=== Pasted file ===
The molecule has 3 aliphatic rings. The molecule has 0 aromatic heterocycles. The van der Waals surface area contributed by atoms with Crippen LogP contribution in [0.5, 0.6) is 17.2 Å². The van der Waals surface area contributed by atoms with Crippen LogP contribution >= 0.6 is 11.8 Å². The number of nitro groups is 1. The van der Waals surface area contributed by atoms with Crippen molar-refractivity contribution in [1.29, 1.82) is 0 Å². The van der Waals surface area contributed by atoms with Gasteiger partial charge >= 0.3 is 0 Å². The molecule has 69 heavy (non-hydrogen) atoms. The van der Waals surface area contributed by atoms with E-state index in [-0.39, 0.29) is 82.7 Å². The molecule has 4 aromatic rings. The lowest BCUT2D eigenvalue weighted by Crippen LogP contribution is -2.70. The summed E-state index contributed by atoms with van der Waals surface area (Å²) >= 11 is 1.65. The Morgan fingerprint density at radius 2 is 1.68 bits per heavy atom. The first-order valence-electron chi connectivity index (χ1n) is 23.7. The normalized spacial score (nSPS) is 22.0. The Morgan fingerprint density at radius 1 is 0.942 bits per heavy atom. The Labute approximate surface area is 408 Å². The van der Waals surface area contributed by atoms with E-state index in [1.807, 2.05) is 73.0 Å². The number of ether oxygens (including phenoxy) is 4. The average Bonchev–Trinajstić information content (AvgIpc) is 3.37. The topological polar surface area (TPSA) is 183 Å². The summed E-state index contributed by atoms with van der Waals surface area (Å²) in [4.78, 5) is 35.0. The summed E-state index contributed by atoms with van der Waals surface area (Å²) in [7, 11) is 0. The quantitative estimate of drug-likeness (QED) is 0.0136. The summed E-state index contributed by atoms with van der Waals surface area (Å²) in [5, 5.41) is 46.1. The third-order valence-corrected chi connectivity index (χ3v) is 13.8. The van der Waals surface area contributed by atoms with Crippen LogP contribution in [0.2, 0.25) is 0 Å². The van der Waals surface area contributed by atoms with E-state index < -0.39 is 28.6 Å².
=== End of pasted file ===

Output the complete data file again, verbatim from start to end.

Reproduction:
The molecule has 3 aliphatic rings. The molecule has 0 aromatic heterocycles. The van der Waals surface area contributed by atoms with Crippen LogP contribution in [0.5, 0.6) is 17.2 Å². The van der Waals surface area contributed by atoms with Crippen LogP contribution >= 0.6 is 11.8 Å². The number of nitro groups is 1. The van der Waals surface area contributed by atoms with Crippen molar-refractivity contribution in [1.29, 1.82) is 0 Å². The van der Waals surface area contributed by atoms with Gasteiger partial charge >= 0.3 is 0 Å². The molecule has 69 heavy (non-hydrogen) atoms. The van der Waals surface area contributed by atoms with E-state index in [-0.39, 0.29) is 82.7 Å². The molecule has 4 aromatic rings. The lowest BCUT2D eigenvalue weighted by Crippen LogP contribution is -2.70. The summed E-state index contributed by atoms with van der Waals surface area (Å²) >= 11 is 1.65. The Morgan fingerprint density at radius 2 is 1.68 bits per heavy atom. The first-order valence-electron chi connectivity index (χ1n) is 23.7. The normalized spacial score (nSPS) is 22.0. The Morgan fingerprint density at radius 1 is 0.942 bits per heavy atom. The Labute approximate surface area is 408 Å². The van der Waals surface area contributed by atoms with E-state index in [1.807, 2.05) is 73.0 Å². The number of ether oxygens (including phenoxy) is 4. The average Bonchev–Trinajstić information content (AvgIpc) is 3.37. The topological polar surface area (TPSA) is 183 Å². The summed E-state index contributed by atoms with van der Waals surface area (Å²) in [4.78, 5) is 35.0. The summed E-state index contributed by atoms with van der Waals surface area (Å²) in [7, 11) is 0. The quantitative estimate of drug-likeness (QED) is 0.0136. The summed E-state index contributed by atoms with van der Waals surface area (Å²) in [5, 5.41) is 46.1. The third-order valence-corrected chi connectivity index (χ3v) is 13.8. The van der Waals surface area contributed by atoms with Crippen LogP contribution in [0.2, 0.25) is 0 Å². The van der Waals surface area contributed by atoms with E-state index < -0.39 is 28.6 Å².